• It will be noted that the exchange of data between the dynamic page component 416 and a JSP program 418 may also be effectuated utilizing a session object, a context object, or a request object.
  • FIG. 6 illustrates a diagrammatic representation of machine in the exemplary form of a computer system 500 within which a set of instructions, for causing the machine to perform any one or more of the methodologies discussed herein, may be executed. In alternative embodiments, the machine operates as a standalone device or may be connected (e.g., networked) to other machines. In a networked deployment, the machine may operate in the capacity of a server or a client machine in server-client network environment, or as a peer machine in a peer-to-peer (or distributed) network environment. The machine may be a personal computer (PC), a tablet PC, a set-top box (STB), a Personal Digital Assistant (PDA), a cellular telephone, a web appliance, a network router, switch or bridge, or any machine capable of executing a set of instructions (sequential or otherwise) that specify actions to be taken by that machine. Further, while only a single machine is illustrated, the term “machine” shall also be taken to include any collection of machines that individually or jointly execute a set (or multiple sets) of instructions to perform any one or more of the methodologies discussed herein.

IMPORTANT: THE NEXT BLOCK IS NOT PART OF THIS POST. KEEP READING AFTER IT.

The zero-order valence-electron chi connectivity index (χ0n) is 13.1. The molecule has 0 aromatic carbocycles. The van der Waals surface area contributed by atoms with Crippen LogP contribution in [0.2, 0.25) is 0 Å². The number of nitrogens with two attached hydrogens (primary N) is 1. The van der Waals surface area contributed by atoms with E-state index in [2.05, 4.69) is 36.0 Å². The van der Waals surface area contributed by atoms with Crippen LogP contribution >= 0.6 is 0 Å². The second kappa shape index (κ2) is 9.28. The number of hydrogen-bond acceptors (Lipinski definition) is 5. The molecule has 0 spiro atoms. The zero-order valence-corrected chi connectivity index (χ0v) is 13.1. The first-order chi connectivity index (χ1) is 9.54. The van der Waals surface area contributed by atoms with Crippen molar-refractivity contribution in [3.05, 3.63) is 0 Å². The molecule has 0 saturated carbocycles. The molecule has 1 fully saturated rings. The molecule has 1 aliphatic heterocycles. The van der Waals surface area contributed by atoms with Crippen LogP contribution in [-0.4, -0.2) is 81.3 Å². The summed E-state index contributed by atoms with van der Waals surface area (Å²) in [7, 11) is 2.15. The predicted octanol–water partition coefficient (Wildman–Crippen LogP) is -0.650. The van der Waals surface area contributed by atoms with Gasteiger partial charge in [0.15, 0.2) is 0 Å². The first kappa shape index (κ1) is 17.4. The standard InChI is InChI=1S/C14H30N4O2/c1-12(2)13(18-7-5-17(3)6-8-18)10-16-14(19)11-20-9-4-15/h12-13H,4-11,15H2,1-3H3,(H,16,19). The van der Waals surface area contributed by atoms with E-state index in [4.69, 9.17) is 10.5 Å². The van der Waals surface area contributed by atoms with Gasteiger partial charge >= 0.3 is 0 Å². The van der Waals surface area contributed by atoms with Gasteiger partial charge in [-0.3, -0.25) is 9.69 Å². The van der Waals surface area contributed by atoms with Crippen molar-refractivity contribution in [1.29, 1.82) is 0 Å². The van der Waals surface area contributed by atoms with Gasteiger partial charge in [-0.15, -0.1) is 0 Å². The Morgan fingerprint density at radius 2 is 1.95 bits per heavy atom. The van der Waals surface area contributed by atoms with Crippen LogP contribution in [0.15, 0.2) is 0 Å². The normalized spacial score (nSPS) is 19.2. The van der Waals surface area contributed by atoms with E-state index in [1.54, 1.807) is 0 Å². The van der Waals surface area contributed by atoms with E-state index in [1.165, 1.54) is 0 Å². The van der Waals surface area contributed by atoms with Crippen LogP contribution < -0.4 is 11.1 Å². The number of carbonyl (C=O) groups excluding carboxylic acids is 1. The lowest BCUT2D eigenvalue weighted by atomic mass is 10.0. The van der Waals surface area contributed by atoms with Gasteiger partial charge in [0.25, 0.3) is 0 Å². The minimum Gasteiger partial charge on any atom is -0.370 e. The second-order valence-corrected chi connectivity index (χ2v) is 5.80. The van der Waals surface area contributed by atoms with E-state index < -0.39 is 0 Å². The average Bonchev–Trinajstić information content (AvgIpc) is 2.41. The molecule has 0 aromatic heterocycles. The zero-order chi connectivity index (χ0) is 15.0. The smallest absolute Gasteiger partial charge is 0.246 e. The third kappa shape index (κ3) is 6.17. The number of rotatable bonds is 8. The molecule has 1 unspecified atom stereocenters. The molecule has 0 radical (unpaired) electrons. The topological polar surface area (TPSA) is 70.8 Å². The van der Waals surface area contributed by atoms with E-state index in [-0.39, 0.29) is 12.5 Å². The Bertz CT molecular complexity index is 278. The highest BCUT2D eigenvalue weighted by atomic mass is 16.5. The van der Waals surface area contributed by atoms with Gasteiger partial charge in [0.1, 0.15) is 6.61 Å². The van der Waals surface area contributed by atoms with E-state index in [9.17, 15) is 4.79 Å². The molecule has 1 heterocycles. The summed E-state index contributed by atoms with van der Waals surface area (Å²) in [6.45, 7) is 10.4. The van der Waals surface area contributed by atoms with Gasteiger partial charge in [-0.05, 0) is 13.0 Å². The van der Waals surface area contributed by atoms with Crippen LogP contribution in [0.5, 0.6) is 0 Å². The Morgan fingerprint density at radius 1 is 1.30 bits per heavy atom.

• The exemplary computer system 500 includes a processor 502 (e.g., a central processing unit (CPU) a graphics processing unit (GPU) or both), a main memory 504, and a static memory 506, which communicate with each other via a bus 508. The computer system 500 may further include a video display unit 510 (e.g., a liquid crystal display (LCD) or a cathode ray tube (CRT)). The computer system 500 also includes an alphanumeric input device 512 (e.g., a keyboard), a cursor control device 514 (e.g., a mouse), a disk drive unit 516, a signal generation device 518 (e.g., a speaker) and a network interface device 520.
  • The disk drive unit 516 includes a machine-readable medium 522 on which is stored one or more sets of instructions (e.g., software 524) embodying any one or more of the methodologies or functions described herein. The software 524 may also reside, completely or at least partially, within the main memory 504 and/or within the processor 502 during execution thereof by the computer system 500, the main memory 504 and the processor 502 also constituting machine-readable media. The software 524 may further be transmitted or received over a network 526 via the network interface device 520.
  • While the machine-readable medium 522 is shown in an exemplary embodiment to be a single medium, the term “machine-readable medium” should be taken to include a single medium or multiple media (e.g., a centralized or distributed database, and/or associated caches and servers) that store the one or more sets of instructions. The term “machine-readable medium” shall also be taken to include any medium that is capable of storing, encoding or carrying a set of instructions for execution by the machine and that cause the machine to perform any one or more of the methodologies of the present invention. The term “machine-readable medium” shall accordingly be taken to include, but not be limited to, solid-state memories, optical and magnetic media, and carrier wave signals.